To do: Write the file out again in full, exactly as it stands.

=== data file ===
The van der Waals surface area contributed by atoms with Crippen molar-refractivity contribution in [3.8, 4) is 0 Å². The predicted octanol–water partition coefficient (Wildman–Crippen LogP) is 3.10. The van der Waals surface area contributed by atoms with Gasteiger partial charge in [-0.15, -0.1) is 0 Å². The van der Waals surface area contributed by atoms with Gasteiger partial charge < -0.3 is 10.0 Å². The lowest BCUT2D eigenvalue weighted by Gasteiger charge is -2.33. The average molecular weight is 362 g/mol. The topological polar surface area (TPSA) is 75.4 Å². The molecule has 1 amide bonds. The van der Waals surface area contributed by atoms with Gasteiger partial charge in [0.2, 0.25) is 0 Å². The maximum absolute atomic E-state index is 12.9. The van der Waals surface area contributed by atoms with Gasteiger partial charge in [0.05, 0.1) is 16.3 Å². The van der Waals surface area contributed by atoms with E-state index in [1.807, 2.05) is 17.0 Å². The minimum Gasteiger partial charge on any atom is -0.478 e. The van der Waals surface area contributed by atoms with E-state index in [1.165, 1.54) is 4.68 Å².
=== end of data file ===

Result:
The van der Waals surface area contributed by atoms with Crippen molar-refractivity contribution in [3.8, 4) is 0 Å². The predicted octanol–water partition coefficient (Wildman–Crippen LogP) is 3.10. The van der Waals surface area contributed by atoms with Gasteiger partial charge in [-0.15, -0.1) is 0 Å². The van der Waals surface area contributed by atoms with Gasteiger partial charge < -0.3 is 10.0 Å². The lowest BCUT2D eigenvalue weighted by Gasteiger charge is -2.33. The average molecular weight is 362 g/mol. The topological polar surface area (TPSA) is 75.4 Å². The molecule has 1 amide bonds. The van der Waals surface area contributed by atoms with Gasteiger partial charge in [0.2, 0.25) is 0 Å². The maximum absolute atomic E-state index is 12.9. The van der Waals surface area contributed by atoms with Gasteiger partial charge in [0.05, 0.1) is 16.3 Å². The van der Waals surface area contributed by atoms with E-state index in [1.807, 2.05) is 17.0 Å². The minimum Gasteiger partial charge on any atom is -0.478 e. The van der Waals surface area contributed by atoms with E-state index in [1.165, 1.54) is 4.68 Å².